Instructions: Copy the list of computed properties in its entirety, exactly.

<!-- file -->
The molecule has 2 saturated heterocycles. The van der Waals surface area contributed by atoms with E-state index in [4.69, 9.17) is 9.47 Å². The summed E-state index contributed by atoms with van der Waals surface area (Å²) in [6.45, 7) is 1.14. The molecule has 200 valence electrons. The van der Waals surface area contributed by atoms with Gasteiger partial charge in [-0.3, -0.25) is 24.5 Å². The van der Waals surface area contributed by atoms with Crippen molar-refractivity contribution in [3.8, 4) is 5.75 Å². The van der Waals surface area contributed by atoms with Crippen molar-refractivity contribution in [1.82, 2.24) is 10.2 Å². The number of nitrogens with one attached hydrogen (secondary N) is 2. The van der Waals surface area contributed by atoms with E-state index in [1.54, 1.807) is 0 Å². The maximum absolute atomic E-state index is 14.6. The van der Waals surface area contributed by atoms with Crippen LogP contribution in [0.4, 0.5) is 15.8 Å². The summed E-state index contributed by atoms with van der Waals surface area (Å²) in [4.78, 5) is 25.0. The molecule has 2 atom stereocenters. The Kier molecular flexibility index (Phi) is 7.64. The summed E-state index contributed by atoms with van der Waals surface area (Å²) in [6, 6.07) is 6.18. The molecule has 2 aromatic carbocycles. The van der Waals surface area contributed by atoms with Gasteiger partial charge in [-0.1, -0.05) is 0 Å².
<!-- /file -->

The molecule has 2 saturated heterocycles. The van der Waals surface area contributed by atoms with E-state index in [4.69, 9.17) is 9.47 Å². The summed E-state index contributed by atoms with van der Waals surface area (Å²) in [6.45, 7) is 1.14. The molecule has 200 valence electrons. The van der Waals surface area contributed by atoms with Gasteiger partial charge in [-0.3, -0.25) is 24.5 Å². The van der Waals surface area contributed by atoms with Crippen molar-refractivity contribution in [3.8, 4) is 5.75 Å². The van der Waals surface area contributed by atoms with Crippen molar-refractivity contribution in [1.82, 2.24) is 10.2 Å². The number of nitrogens with one attached hydrogen (secondary N) is 2. The van der Waals surface area contributed by atoms with E-state index in [1.54, 1.807) is 0 Å². The maximum absolute atomic E-state index is 14.6. The van der Waals surface area contributed by atoms with Crippen LogP contribution in [0.4, 0.5) is 15.8 Å². The summed E-state index contributed by atoms with van der Waals surface area (Å²) in [4.78, 5) is 25.0. The molecule has 2 atom stereocenters. The Kier molecular flexibility index (Phi) is 7.64. The summed E-state index contributed by atoms with van der Waals surface area (Å²) in [6, 6.07) is 6.18. The molecule has 2 aromatic carbocycles. The van der Waals surface area contributed by atoms with Gasteiger partial charge in [-0.1, -0.05) is 0 Å².